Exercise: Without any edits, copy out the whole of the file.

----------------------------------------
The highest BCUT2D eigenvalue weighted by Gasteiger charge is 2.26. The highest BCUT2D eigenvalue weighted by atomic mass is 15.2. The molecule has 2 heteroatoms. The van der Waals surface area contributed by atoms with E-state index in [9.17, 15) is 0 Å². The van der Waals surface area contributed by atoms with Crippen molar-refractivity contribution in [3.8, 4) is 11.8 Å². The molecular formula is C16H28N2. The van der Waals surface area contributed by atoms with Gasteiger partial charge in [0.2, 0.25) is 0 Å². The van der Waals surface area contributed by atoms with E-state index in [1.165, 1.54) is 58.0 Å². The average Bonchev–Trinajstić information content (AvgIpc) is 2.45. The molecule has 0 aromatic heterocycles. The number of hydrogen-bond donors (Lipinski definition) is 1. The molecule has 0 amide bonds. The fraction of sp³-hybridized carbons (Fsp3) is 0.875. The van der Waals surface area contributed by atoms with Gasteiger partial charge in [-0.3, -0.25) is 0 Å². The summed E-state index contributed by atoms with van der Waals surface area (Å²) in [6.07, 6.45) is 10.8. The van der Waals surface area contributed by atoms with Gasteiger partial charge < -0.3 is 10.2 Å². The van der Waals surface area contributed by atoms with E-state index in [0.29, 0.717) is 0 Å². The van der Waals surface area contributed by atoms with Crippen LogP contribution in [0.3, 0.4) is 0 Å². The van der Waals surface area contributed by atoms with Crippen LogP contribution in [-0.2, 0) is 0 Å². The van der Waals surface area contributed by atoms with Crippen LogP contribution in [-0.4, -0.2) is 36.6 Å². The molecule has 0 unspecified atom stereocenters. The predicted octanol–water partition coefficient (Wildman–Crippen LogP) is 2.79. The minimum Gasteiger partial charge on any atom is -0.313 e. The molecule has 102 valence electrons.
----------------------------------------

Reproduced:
The highest BCUT2D eigenvalue weighted by Gasteiger charge is 2.26. The highest BCUT2D eigenvalue weighted by atomic mass is 15.2. The molecule has 2 heteroatoms. The van der Waals surface area contributed by atoms with E-state index in [9.17, 15) is 0 Å². The van der Waals surface area contributed by atoms with Crippen molar-refractivity contribution in [3.8, 4) is 11.8 Å². The molecular formula is C16H28N2. The van der Waals surface area contributed by atoms with Gasteiger partial charge in [0.2, 0.25) is 0 Å². The van der Waals surface area contributed by atoms with E-state index in [1.165, 1.54) is 58.0 Å². The average Bonchev–Trinajstić information content (AvgIpc) is 2.45. The molecule has 0 aromatic heterocycles. The number of hydrogen-bond donors (Lipinski definition) is 1. The molecule has 0 amide bonds. The fraction of sp³-hybridized carbons (Fsp3) is 0.875. The van der Waals surface area contributed by atoms with Gasteiger partial charge in [-0.3, -0.25) is 0 Å². The summed E-state index contributed by atoms with van der Waals surface area (Å²) in [6.07, 6.45) is 10.8. The van der Waals surface area contributed by atoms with Gasteiger partial charge < -0.3 is 10.2 Å². The van der Waals surface area contributed by atoms with E-state index in [0.29, 0.717) is 0 Å². The van der Waals surface area contributed by atoms with Crippen LogP contribution in [0.3, 0.4) is 0 Å². The van der Waals surface area contributed by atoms with Crippen LogP contribution in [-0.2, 0) is 0 Å². The van der Waals surface area contributed by atoms with Crippen LogP contribution in [-0.4, -0.2) is 36.6 Å². The molecule has 0 unspecified atom stereocenters. The predicted octanol–water partition coefficient (Wildman–Crippen LogP) is 2.79. The minimum Gasteiger partial charge on any atom is -0.313 e. The molecule has 102 valence electrons.